Ruth Marcus
Columnist February 23, 2012

I was getting ready to write something nice about Rick Santorum. Then Rick Santorum talked me out of it.

The nice thing was about the former Pennsylvania senator’s self-described support for Title X, the federally funded family planning program that provides contraceptive services for low-income women.

Ruth Marcus is a columnist and editorial writer for The Post, specializing in American politics and domestic policy. View Archive

Santorum has pointed to his support for Title X in explaining his position on contraception: personally opposed but not in favor of imposing that view on others.

Hmmm, impressive. Especially impressive because Mitt Romney has said he would eliminate funding for Title X. Evidence, it would seem, that Santorum can separate his personal morality from his public policy stances.

Indeed, after Santorum mega-donor Foster Friess “humorously” suggested that women practice birth control by putting an aspirin between their legs, Santorum defended himself by invoking Title X.

“It’s funny that I’ve been criticized by Governor Romney and by Ron Paul for having voted for something called Title X, which is actually federal funding of contraception,” Santorum told CBS’s Charlie Rose. “My public policy beliefs are that contraception should be available. Again, I’ve supported Title X funding.”

Excellent. Except, here is Santorum, five days later, at the Arizona presidential debate:

“As Congressman Paul knows, I opposed Title X funding. I’ve always opposed Title X funding, but it’s included in a large appropriation bill that includes a whole host of other things,” Santorum said.

“What I did, because Title X was always pushed through . . . I said, well, if you’re going to have Title X funding, then we’re going to create something called Title XX, which is going to provide funding for abstinence-based programs.”

When it comes to flip-flops, this is a land speed record. If Santorum has “always opposed Title X funding,” you sure can’t tell from his record. The CBS interview wasn’t some stray comment — it’s consistent with what Santorum has been saying on the campaign trail, and for years before.

Santorum 2006: “From a governmental point of view, I support, you know, Title X . . . and have voted for contraception.”

Romney tried to call Santorum on his about-face. “You didn’t say, ‘This is something I was opposed to; it wasn’t something I would have done,’ ” Romney noted. “You said this in a positive light, ‘I voted for Title X.’ ”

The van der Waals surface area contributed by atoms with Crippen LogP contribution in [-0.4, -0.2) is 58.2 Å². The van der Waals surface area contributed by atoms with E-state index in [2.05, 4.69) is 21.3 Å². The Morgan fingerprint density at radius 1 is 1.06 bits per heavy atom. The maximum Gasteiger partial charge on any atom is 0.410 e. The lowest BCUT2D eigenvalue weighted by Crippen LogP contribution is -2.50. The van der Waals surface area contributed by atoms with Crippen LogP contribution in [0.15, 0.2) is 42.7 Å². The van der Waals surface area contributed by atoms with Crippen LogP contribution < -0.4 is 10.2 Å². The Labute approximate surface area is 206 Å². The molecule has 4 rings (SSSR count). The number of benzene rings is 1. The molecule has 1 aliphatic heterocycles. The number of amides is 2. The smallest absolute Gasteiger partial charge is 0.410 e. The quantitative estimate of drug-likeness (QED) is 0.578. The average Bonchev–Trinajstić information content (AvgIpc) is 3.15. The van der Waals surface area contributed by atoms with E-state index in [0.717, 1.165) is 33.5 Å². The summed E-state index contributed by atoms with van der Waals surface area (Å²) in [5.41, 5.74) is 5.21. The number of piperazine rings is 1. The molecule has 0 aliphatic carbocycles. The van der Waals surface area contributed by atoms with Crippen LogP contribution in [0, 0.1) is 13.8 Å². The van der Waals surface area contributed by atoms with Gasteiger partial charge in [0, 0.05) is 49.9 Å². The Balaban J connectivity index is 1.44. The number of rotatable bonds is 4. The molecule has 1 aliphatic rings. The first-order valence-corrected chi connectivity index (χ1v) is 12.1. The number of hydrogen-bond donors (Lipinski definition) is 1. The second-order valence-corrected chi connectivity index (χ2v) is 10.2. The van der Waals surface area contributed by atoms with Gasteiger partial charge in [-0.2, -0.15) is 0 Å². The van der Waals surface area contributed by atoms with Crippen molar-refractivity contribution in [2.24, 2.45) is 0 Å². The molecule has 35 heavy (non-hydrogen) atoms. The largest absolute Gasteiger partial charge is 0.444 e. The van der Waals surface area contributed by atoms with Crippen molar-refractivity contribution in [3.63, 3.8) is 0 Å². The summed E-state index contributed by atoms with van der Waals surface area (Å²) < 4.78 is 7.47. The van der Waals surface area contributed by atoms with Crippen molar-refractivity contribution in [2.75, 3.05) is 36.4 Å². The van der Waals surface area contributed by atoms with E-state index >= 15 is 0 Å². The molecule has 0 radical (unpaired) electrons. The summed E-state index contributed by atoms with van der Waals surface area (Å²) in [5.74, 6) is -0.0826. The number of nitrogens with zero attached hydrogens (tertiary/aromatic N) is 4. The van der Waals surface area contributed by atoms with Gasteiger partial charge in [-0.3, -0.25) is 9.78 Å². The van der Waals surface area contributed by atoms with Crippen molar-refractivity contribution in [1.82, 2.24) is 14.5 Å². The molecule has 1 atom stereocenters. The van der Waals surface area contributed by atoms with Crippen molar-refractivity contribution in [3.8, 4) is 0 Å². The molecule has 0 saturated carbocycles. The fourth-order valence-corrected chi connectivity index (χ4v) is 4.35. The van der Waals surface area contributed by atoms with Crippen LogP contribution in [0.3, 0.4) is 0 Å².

The notion that this is a black mark on Santorum’s record — the fact that the Arizona audience booed Santorum when he began to explain away his vote in favor of Title X — illustrates just how extreme the Republican debate has become.

Requiring religious institutions to spend their own money on contraceptive coverage that violates their moral views is one thing. I thought that the Obama administration erred initially when it failed to exempt Catholic hospitals and charities from the requirement.

But opposing a program that prevents unwanted pregnancies — and therefore reduces the number of abortions — is crazy. According to estimates by the Guttmacher Institute, “contraceptive services provided at Title X-supported centers helped prevent 973,000 unintended pregnancies in 2008, which would likely have resulted in 432,600 unintended births and 406,200 abortions.”

The case against Title X funding tends to center on the money the program provides to Planned Parenthood, and the group’s simultaneous involvement in performing abortions.

“Gov. Romney simply does not believe that federal taxpayer dollars should be used to fund groups that provide abortions or abortion-related services,” campaign spokesman Andrea Saul told me in an e-mail. “This is particularly so during a time of massive budget deficits and out-of-control spending.”

This argument makes no sense, even if you accept the fungibility of money to Planned Parenthood argument. Less than a quarter of Title X funds — $70 million of $327 million — go to Planned Parenthood. As a matter of fiscal responsibility, this is a smart investment. Preventing unwanted pregnancies saves money.

And if Romney, Santorum et al. want to eliminate Title X family planning money, do they also want to zero out Medicaid contraceptive coverage, which amounts to much more than Title X funding (more than $1 billion) and which also goes to Planned Parenthood?

The candidates would do well to heed the advice of a fellow Republican: “We need to take sensationalism out of this topic,” he said. “If family planning is anything, it is a public health matter.”

The Republican was George H.W. Bush, then a Texas congressman, arguing for the creation of Title X in 1969. But that was four decades — and a different Republican Party — ago.

marcusr@washpost.com